With precisely 8,660 exhibitors in 26 halls, each the size of Earl's Court, it is only possible to vaguely imagine the total number of products within the Cebit fairground. However, a slice from each hall - each housing a product category - gives some idea of the whole.
The Network PC took up a whole hall at Cebit, but definitions of what constitutes one of these babies varied. The jury is still out on whether the Microsoft-Intel NetPC spec will create the bandwagon needed to put Oracle and its collaborators, with their Network Computers, into touch.
Tektronix made a big splash of its Net Station range, drawing on its past and present expertise in the X-terminal market. Indeed, it was hard to spot a NetPC that wasn't part of an Intel or Microsoft presentation. Expect to see the NetPCs in greater force at this year's PC Expo in New York.
The Internet had huge presence. Among the search engines, Alta Vista showed a software tool that will sort a search into different categories. The Live Topics feature will do so without an end user performing a predefined search.
On the tools side, Web publishers Asymetrix and Macromedia took time out to demonstrate their authoring tools for the Internet. The latter showed its Internet Studio 2.0, which will work for both Macintosh and Windows. The other 97 companies demonstrating their wares in this category included Cambridge Technology Partners, Cognos, Informix, Lotus and Sausage Software. The last, rather aptly named in a place that has a whole drinking place devoted to the consumption of steins of German beer and all flavours of wurst, specialises in e-cash systems, virtual reality software and online services.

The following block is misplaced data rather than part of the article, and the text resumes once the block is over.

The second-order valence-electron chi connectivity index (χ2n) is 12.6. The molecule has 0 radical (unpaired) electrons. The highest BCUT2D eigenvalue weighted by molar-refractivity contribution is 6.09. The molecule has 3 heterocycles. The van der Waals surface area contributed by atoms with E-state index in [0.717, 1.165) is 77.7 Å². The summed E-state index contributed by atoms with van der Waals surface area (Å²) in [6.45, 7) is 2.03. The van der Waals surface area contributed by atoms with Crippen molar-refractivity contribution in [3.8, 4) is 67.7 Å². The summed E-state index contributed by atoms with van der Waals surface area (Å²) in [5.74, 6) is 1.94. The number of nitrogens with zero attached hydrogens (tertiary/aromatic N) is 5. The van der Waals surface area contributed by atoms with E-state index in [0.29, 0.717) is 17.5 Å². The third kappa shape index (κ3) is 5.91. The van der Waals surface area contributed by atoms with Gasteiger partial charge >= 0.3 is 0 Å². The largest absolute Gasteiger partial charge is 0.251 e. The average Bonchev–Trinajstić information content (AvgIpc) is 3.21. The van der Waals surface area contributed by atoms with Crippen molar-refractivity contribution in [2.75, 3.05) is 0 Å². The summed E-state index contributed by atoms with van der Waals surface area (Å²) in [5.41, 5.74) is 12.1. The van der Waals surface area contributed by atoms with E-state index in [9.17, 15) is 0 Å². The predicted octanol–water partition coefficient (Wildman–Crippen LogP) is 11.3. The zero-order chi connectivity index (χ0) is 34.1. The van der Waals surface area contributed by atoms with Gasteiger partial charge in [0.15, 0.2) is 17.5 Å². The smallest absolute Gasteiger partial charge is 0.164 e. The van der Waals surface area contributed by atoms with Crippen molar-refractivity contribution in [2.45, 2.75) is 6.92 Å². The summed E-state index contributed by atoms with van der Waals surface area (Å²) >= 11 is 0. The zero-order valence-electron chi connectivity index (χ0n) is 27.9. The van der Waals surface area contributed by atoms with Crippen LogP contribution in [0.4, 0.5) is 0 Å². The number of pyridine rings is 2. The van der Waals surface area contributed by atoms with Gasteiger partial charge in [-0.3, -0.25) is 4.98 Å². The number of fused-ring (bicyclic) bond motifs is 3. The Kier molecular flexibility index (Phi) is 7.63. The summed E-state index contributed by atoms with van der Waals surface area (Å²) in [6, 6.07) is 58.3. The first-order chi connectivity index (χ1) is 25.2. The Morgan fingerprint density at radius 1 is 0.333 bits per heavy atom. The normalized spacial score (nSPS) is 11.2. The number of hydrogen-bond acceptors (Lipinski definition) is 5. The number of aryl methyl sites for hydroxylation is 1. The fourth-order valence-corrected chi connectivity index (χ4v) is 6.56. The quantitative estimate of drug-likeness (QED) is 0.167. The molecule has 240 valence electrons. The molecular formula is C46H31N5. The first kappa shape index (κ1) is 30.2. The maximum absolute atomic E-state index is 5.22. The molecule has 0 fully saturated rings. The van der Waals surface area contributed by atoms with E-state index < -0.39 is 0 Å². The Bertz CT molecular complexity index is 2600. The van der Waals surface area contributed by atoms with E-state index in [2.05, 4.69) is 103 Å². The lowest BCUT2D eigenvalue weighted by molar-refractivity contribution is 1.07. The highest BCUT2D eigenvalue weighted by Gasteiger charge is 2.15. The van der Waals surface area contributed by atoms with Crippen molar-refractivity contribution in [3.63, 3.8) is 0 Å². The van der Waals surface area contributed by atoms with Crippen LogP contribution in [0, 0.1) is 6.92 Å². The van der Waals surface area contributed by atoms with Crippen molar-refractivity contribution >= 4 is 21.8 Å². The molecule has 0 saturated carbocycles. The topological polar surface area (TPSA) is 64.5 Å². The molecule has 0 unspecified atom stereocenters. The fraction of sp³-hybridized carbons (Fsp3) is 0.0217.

Workstations and PCs are often the centrepiece at Cebit. This year, IBM demonstrated its Pentium Pro workstations and it emerged for the first time that both PC and RS/6000 resellers will be able to sell the system. The effect on the channel is still to be discussed.
Silicon Graphics showed off its range of Octane desktop workstations. Complete with symmetric multiprocessing and a 64-bit operating system, the Octane comes with single or dual Mips R10000 processors. Announced last October, the Octanes are now available.
Digital cameras attracted more than their fair share of interest at Cebit, with a large number of vendors showing their different wares. It is estimated by market researchers that over 20 million units will be sold before the clock strikes midnight on 31 December 1999 and that has attracted both big and small names to exhibit their wares.
The biggest vendors, including Kodak, HP and Microsoft, back the Flashpix format. This technology will size up the snapshot and pick the best resolution for the job. HP showed its new Photosmart printer, which will also use the technology. The big boys in the digital camera business, including Fuji and Kodak, are set to have their market share eaten up as Korean manufacturers like LG chase their share of the market.